Financiers, Arms Traffickers and Kidnappings in Cameroon
by Jacob Zenn
When Boko Haram was an above ground movement before 2009, it had wealthy members who served as intermediaries between financial sponsors, such as local government officials or wealthy Salafists abroad, and Muhammad Yusuf. Now officials have distanced themselves from Boko Haram, while mainstream Salafist and al-Qa`ida funding decreased as a result of Boko Haram’s massacres, the break-up of Ansaru’s shura in Kaduna in 2012, and the French-led military intervention in northern Mali in 2013, which disrupted the AQIM supply line to Boko Haram. However, Boko Haram has made inroads with new financiers, who are from Borno and bordering areas of Cameroon’s Extreme North Region and are often ethnic Kanuris like Yusuf, Shekau and most Boko Haram members. These financiers provide Boko Haram with weapons and a route to negotiation with the Cameroonian government in kidnapping-for-ransom operations.
One Cameroonian financier, Alhaji Abdalla, is a vehicle exporter based in Amchide whose business operations extend to Qatar (the vehicles likely move from Doha to other ports in Asia). He served as a key negotiator for Boko Haram in talks with the Cameroonian government for the release of the French Moulin-Fournier family of seven, which was kidnapped by Boko Haram (likely in coordination with Ansaru) in Waza (a town 16 miles east of Amchide) in February 2013. The government paid a $3.14 million ransom and released Boko Haram prisoners in April 2013 in exchange for the family.
In July 2014, Boko Haram kidnapped from Kolofata (a town three miles from Amchide) the town’s lamido (local ruler) and his family and the wife of Cameroon Deputy Prime Minister Amadou Ali, who represented the Cameroon side in negotiations for the Moulin-Fourniers and ran programs to prevent recruitment of Cameroonian youths to Boko Haram (Amadou Ali was outside of Kolofata so he avoided being kidnapped). The kidnapping was reportedly motivated in part by Cameroon’s failure to pay the full ransom for the Moulin-Fourniers.
In October 2014, however, Boko Haram released the wife of Amadou Ali and the lamido and his family, along with 10 Chinese engineers who were kidnapped in April 2014 from Waza, after the Cameroonian government paid approximately $600,000 in ransom to cover the remaining payment for the Moulin-Fourniers. In addition, Cameroon released 30 prisoners, including some who were imprisoned in Maroua in July 2014 after being caught stockpiling weapons in the town of Kousseri on Cameroon’s border with Chad. Others released from prison included a leading Boko Haram recruiter, the mastermind of a kidnapping of two Italian priests and a Canadian nun in a town north of Maroua in June 2014, and the top Cameroonian Boko Haram commander, Abakar Ali. Abakar Ali had been arrested in September 2014 in Kousseri and revealed under interrogation that he coordinated arms trafficking with the mayor of Fotokol (a town on Cameroon’s border with Nigeria at Gambarou-Ngala), who was subsequently arrested with stockpiles of weapons at his residence. Cameroon also reportedly returned to Boko Haram some of the weapons and ammunition it confiscated from Boko Haram in Kousseri.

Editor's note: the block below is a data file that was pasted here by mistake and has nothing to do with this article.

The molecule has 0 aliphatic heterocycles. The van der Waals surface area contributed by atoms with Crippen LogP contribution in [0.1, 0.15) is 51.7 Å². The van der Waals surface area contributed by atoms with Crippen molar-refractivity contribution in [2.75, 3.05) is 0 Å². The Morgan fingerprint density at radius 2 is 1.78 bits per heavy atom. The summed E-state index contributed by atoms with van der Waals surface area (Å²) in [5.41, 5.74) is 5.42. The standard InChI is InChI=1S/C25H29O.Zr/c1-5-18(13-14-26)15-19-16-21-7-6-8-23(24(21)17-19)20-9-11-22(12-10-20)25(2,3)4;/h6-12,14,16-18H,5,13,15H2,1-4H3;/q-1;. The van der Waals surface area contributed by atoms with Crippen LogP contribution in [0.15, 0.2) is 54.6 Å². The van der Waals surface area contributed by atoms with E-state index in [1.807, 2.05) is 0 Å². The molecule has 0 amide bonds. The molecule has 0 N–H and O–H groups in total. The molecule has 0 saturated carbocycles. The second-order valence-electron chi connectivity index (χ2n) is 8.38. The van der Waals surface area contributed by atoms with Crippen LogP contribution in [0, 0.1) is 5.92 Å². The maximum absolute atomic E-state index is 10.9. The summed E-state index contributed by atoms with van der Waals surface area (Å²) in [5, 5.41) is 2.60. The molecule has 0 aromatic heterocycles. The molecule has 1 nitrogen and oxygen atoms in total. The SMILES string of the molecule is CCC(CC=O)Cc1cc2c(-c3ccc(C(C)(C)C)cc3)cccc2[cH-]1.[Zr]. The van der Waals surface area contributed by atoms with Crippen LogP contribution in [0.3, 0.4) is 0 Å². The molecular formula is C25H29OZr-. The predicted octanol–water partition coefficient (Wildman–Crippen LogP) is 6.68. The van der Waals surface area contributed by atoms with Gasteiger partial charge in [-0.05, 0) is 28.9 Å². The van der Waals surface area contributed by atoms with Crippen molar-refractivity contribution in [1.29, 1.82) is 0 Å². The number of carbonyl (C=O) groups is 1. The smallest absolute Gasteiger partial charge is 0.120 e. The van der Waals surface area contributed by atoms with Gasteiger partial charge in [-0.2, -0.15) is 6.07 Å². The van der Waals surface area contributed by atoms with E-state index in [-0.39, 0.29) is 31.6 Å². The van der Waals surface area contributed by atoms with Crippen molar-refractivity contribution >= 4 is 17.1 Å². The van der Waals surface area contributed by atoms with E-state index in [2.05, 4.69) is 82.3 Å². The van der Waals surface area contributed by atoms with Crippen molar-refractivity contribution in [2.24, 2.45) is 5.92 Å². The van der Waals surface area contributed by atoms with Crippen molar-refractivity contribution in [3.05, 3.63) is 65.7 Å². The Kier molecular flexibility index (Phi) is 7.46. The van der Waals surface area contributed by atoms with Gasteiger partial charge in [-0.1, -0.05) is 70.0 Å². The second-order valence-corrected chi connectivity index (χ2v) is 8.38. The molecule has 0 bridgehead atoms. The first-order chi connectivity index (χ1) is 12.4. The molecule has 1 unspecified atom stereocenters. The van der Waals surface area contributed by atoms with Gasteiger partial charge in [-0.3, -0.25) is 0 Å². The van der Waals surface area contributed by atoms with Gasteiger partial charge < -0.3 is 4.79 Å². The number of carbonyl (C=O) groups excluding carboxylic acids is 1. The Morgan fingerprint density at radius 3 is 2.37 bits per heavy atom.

The pattern of Boko Haram kidnappings of foreigners in exchange for ransoms and the release of weapons traffickers occurred in several other instances. When Boko Haram kidnapped a French priest in “coordination” with Ansaru in November 2013 from a town 16 miles south of Amchide, the militants released him weeks later for a multi-million dollar ransom and a Kanuri weapons trafficker. Boko Haram also released the two Italian priests and Canadian nun after several weeks in captivity in June 2014 in another prisoner exchange and ransom deal.
The tie between arms traffickers and Boko Haram commanders was also highlighted in key arrests in Cameroon. One Chadian weapons trafficker was arrested in Waza in June 2014 working on behalf of a Maroua-based Boko Haram commander and possessed $15,000 from deals that he made in Chad. Days before his arrest, Cameroon uncovered weapons stockpiles in Maroua’s central market. In addition, in June 2014, Cameroon discovered travel documents from Libya (Africa’s largest arms market since 2011) and Qatar and receipts from car exports to Qatar in a Boko Haram camp, which suggests a possible link to Alhaji Abdalla, who was Boko Haram’s negotiator in the Moulin-Fournier and other kidnappings.
Across the border in Nigeria, one of the financiers of the Chibok kidnapping and a plotter of the assassination of the amir of Gwoza was a Kanuri named Babaji Yaari, who runs a lucrative cart taxi business. He coordinated the Chibok kidnapping with the leader of Boko Haram’s female wing, Hafsat Bako, who was discussed above. Bako was arrested based on the Nigerian security force’s interrogation of Yaari. The transfer of many of the schoolgirls to Cameroon and Chad after the kidnapping suggests that Bako’s and Yaari’s network and the network of kidnappers, financiers, and arms traffickers in Cameroon likely overlap.
This article reveals several new trends in the Boko Haram insurgency. First,…read full: https://www.ctc.usma.edu/posts/boko-haram-recruitment-financing-and-arms-trafficking-in-the-lake-chad-region